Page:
On Tuesday, November 29, a New York district court threw out a previous decision invalidating three TiVo Research and Analytics patents that had been handed down by a previous judge who has now retired.
In February, U.S. District Judge Shira A. Scheindlin ruled that TiVo's patents did not pass the abstract idea test set out in Alice Corp. v. CLS Bank International. Judge Scheindlin has since retired, and Judge Katherine B. Forrest felt that because of the volume of cases that have since clarified the law, it was appropriate to revisit this case.
TiVo has come a long way since it was first introduced in 1999. At that time, it was used to digitize video from another source, such as a cable or antenna. TiVo now allows users to record shows they are interested in, as well as pause and rewind live television.
This suit stemmed from a dispute over one of their subsidiary's advertising technology. TNS Media Research LLC originally filed suit in 2011 seeking a declaration that it did not infringe TiVo's patents, and TiVo filed several counterclaims. These counterclaims included breach of contract, infringement, and trade secret misappropriation. Judge Scheindlin threw out the infringement and trade secret claims in November of 2013, but the Federal Circuit vacated the order in September of 2015. In February, Judge Scheindlin granted summary judgment in favor of TNS, ruling that TiVo's asserted patents were ineligible as directed to an abstract idea.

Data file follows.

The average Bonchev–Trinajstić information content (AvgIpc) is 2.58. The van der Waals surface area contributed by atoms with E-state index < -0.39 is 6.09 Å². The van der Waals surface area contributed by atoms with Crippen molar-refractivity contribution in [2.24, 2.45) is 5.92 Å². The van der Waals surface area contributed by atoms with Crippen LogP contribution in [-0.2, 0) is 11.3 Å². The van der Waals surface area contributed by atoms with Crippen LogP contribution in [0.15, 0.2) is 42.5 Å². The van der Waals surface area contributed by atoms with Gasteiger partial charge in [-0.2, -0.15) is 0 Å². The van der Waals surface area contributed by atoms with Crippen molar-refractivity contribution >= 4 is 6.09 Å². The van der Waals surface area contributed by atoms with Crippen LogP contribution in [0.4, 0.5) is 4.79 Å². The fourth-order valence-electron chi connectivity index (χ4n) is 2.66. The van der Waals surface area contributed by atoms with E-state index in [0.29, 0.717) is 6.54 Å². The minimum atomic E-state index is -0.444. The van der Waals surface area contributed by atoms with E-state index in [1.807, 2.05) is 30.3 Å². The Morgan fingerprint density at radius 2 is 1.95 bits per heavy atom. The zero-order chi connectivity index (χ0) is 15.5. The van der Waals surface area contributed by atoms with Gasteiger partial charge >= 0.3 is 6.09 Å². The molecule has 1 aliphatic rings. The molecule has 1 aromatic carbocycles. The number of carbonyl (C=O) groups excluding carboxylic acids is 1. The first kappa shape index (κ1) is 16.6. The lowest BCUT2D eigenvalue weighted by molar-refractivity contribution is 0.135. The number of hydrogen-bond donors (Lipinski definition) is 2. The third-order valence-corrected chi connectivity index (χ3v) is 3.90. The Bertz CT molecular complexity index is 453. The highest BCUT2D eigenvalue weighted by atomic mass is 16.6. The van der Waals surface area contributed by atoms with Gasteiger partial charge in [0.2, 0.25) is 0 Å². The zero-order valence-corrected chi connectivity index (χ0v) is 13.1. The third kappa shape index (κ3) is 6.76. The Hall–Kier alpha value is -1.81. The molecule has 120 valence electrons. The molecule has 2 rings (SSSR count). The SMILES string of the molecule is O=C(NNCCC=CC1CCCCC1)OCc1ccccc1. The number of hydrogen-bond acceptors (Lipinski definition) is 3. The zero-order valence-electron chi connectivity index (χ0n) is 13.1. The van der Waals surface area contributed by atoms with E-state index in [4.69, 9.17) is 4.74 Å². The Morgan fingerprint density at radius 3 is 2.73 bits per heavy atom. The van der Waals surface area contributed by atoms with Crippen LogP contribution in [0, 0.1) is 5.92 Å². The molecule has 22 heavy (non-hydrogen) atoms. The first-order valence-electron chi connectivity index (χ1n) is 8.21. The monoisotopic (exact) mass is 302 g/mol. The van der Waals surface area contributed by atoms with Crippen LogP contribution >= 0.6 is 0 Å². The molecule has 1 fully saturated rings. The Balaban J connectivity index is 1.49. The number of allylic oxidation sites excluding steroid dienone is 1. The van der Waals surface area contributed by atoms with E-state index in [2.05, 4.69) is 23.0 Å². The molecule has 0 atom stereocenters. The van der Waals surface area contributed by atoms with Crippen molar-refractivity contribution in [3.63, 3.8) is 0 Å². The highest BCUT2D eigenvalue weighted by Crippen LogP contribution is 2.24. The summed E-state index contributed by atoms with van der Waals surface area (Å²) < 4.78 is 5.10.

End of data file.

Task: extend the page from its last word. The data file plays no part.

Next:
When Judge Forrest was assigned the case in May, 2016, she decided to reconsider the February decision invalidating the patents. On Tuesday, she ruled that Enfish v. Microsoft and Iron Gate Sec. v. Lowe's Co. clarified the law from Alice, and thus TiVo's described invention was directed to a "concrete idea" and relies on an "inventive method."
This case is unusual, and we should not expect to see decisions revisited in this manner very regularly. This case dealt with two circumstances colliding to create a perfect storm for TiVo. First, Judge Schneidlin retired, causing his docket to be reassigned. This gave Judge Forrest the opportunity to revisit the case. Second, two cases came down between Judge Schneidlin's ruling on the case and Judge Forrest reexamining it. If one or both of Enfish and Iron Gate had been decided differently, or a few months earlier or later, TiVo's patents likely would not have been reinstated.
TiVo's representatives have stated that with this ruling in hand, they intend to further pursue their original patent, misappropriation, and other claims as well.